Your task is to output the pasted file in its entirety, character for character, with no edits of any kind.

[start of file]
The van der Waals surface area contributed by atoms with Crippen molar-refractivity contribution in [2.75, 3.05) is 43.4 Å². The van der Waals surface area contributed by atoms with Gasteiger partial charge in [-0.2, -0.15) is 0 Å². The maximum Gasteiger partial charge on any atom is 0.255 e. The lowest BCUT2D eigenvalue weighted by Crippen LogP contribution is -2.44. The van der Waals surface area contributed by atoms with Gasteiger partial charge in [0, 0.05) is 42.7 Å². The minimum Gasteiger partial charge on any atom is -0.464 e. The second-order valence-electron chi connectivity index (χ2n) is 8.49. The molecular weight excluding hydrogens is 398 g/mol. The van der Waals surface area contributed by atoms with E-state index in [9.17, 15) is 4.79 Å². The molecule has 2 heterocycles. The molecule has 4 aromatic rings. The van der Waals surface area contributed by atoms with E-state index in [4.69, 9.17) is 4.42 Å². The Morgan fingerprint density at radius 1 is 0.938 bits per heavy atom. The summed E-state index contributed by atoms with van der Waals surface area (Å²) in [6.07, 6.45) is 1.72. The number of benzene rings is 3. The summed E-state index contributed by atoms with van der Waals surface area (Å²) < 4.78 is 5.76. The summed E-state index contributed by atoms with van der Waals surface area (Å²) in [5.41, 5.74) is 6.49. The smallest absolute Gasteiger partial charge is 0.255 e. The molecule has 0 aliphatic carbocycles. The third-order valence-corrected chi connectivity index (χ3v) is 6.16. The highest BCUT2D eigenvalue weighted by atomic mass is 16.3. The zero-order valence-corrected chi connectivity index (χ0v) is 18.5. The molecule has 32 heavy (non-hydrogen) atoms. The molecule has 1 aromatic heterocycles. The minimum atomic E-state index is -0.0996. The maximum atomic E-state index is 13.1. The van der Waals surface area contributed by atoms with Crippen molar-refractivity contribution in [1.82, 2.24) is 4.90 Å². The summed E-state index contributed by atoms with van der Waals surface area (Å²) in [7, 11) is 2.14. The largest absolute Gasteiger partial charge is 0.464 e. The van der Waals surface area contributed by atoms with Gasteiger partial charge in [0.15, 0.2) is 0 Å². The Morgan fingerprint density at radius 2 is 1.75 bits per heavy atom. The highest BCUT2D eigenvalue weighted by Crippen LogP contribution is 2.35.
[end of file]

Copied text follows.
The van der Waals surface area contributed by atoms with Crippen molar-refractivity contribution in [2.75, 3.05) is 43.4 Å². The van der Waals surface area contributed by atoms with Gasteiger partial charge in [-0.2, -0.15) is 0 Å². The maximum Gasteiger partial charge on any atom is 0.255 e. The lowest BCUT2D eigenvalue weighted by Crippen LogP contribution is -2.44. The van der Waals surface area contributed by atoms with Gasteiger partial charge in [0, 0.05) is 42.7 Å². The minimum Gasteiger partial charge on any atom is -0.464 e. The second-order valence-electron chi connectivity index (χ2n) is 8.49. The molecular weight excluding hydrogens is 398 g/mol. The van der Waals surface area contributed by atoms with E-state index in [9.17, 15) is 4.79 Å². The molecule has 2 heterocycles. The molecule has 4 aromatic rings. The van der Waals surface area contributed by atoms with E-state index in [4.69, 9.17) is 4.42 Å². The Morgan fingerprint density at radius 1 is 0.938 bits per heavy atom. The summed E-state index contributed by atoms with van der Waals surface area (Å²) in [6.07, 6.45) is 1.72. The number of benzene rings is 3. The summed E-state index contributed by atoms with van der Waals surface area (Å²) < 4.78 is 5.76. The summed E-state index contributed by atoms with van der Waals surface area (Å²) in [5.41, 5.74) is 6.49. The smallest absolute Gasteiger partial charge is 0.255 e. The molecule has 0 aliphatic carbocycles. The third-order valence-corrected chi connectivity index (χ3v) is 6.16. The highest BCUT2D eigenvalue weighted by atomic mass is 16.3. The zero-order valence-corrected chi connectivity index (χ0v) is 18.5. The molecule has 32 heavy (non-hydrogen) atoms. The molecule has 1 aromatic heterocycles. The minimum atomic E-state index is -0.0996. The maximum atomic E-state index is 13.1. The van der Waals surface area contributed by atoms with Crippen molar-refractivity contribution in [1.82, 2.24) is 4.90 Å². The summed E-state index contributed by atoms with van der Waals surface area (Å²) in [7, 11) is 2.14. The largest absolute Gasteiger partial charge is 0.464 e. The van der Waals surface area contributed by atoms with Gasteiger partial charge in [0.15, 0.2) is 0 Å². The Morgan fingerprint density at radius 2 is 1.75 bits per heavy atom. The highest BCUT2D eigenvalue weighted by Crippen LogP contribution is 2.35.